Those ordinary green zucchini you see in the market are hiding a lovely, delicious secret:
Actually, all summer squashes produce these delightful blooms, but the zucchini's are most frequently used for eating since they taste the best: fresh, clean, and zucchini-like, but with a little something extra. They used to be a rarity at supermarkets, so you had to have a garden or a gardener friend who would generously share the bounty with you.
Thankfully, that's not the case any more. Many farmer's markets carry them when they're in season (generally at the start of summer around the end of May or early June). However, their growing time is short—a few weeks at most. If you're lucky enough to have a garden and smart enough to grow your own vegetables, use this guide on how and when to pick them for optimum flavor.
While both these recipes are delicious, they seem like a waste of the delicate beauty and taste of the blossom itself, which get lost in the deep-frying process. Zucchini flowers really shine when they're treated gently. Melissa Clark of The New York Times recommends using them in salads, where their sweet, subtle taste will contrast well with greens like arugula, which has a peppery bite. She also made a variation of the classic cheese-stuffed deep fried blossoms by filling the flowers with oozy, creamy burrata cheese and dressing them with good olive oil and sea salt.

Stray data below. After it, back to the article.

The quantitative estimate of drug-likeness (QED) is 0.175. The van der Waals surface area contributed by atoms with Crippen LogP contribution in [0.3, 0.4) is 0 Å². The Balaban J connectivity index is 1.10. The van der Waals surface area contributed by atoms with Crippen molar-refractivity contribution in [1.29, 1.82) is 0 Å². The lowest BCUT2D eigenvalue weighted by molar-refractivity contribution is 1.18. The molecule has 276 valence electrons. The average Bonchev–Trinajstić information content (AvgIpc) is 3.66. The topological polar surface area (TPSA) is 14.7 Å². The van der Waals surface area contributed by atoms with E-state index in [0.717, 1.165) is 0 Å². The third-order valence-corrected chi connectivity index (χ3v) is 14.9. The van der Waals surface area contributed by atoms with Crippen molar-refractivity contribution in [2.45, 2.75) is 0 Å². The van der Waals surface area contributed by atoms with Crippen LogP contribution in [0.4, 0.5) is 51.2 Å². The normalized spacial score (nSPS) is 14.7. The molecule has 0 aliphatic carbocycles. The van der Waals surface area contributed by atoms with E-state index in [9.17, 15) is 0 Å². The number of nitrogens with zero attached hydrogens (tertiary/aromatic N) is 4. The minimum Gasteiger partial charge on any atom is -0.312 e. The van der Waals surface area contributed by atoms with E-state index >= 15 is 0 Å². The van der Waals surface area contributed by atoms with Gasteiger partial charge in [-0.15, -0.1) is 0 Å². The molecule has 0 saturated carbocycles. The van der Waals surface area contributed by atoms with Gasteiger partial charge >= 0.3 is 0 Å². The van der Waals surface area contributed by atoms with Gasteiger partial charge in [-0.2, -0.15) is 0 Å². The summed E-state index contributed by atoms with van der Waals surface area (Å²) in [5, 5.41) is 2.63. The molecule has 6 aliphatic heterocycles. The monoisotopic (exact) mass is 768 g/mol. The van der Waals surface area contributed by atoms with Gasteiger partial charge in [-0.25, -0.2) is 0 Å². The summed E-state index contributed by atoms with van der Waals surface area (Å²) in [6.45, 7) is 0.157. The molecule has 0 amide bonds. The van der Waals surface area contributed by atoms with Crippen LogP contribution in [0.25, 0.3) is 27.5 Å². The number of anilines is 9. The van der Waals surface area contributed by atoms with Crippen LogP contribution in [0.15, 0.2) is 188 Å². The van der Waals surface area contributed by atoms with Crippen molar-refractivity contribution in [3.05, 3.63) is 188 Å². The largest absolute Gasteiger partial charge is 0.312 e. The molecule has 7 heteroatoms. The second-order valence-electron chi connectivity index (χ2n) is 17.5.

There's also this luscious zucchini blossom pasta sauce, which uses saffron alongside the blossoms to produce a rich, unique taste. Alas, the blossoms get cut up in the process, but what you lose in beauty you make up for in flavor.
There's also one of my personal favorites, fiori dolci, or sweet squash blossoms. These are dredged in a very light, sweet batter and, yes, deep-fried. Bell'alimento has a great recipe here (via HuffPo).
So mark your calendars now and be sure to keep an eye out at your local farmer's markets when summer begins. Once zucchini blossoms come into season, you're going to want every last one.
Knowing about unusual ingredients can make you a better, more interesting cook. This mushroom tastes like candy and is a great addition to desserts. Romanesco cauliflower might be the most beautiful vegetable you're not eating. Ancient grains like freekeh make a great change from the usual side dishes, while more and more people are adding charcoal to their recipes.
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